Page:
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Shamans Market-Cuzco, Peru
Cusco often spelled Cuzco (or Qosq’o in the Quechua language) is a city in southeastern Peru, near the Urubamba Valley of the Andes mountain range, its elevation is around 3,400 m (11,200 ft).
This Andean city is the uneasy bearer of many grand titles. It is the historic capital of the Inca empire, and is now the undisputed archaeological capital of the Americas, as well as the continent’s oldest continuously inhabited city. It was declared a World Heritage Site in 1983 by UNESCO. Few travelers to Peru will skip visiting this premier South American destination, which is also the gateway to Machu Picchu.
Legend tells that in the 12th century, the first inca, Manco Capac, was charged by Inti, the ancestral sun god, to find the navel of the earth (qosq’o in the Quechua language) –the spot where he could plunge a golden rod into the ground until it disappeared. When at last Manco discovered such a spot, he founded the city that was to become the thriving capital of the Americas’ greatest empire.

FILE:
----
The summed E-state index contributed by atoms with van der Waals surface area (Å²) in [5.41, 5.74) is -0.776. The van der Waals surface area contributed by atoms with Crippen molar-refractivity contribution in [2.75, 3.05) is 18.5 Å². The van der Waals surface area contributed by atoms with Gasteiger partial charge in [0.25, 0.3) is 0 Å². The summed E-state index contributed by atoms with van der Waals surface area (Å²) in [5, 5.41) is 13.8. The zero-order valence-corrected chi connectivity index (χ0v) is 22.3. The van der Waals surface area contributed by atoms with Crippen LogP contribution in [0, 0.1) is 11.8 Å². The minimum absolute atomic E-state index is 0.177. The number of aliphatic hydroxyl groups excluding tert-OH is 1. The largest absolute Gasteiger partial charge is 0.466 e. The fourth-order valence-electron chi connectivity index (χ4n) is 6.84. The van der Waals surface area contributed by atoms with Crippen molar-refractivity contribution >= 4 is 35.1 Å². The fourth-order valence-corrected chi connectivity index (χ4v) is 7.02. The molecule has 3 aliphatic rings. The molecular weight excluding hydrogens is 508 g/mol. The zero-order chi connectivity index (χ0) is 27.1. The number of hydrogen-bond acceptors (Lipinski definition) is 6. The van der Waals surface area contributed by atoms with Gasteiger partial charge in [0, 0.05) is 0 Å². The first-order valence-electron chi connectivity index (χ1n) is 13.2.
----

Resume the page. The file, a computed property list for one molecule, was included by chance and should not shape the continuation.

The most important crop for the Inca, as well as the Maya, was and still is, maize — corn. Corn was used in ceremony, offered to the Apus — the mountain deities— and planted during sacred rituals timed with the motions of the stars. Corn has even been found carved in gold in underground tunnels in Peru, showing how the Inca worshipped this food. Researchers say corn was used in ceremonies in Ayacucho four thousand years ago. The first mention of corn is found in the writings of Pedro Martir de Angleria in 1492. The Spaniards said the bread of the Inca was maize or corn. It also was their wine. They brewed corn and made a drink known today as azua or chicha, similar to beer. Chicha comes in both purple and white versions, both quite powerful.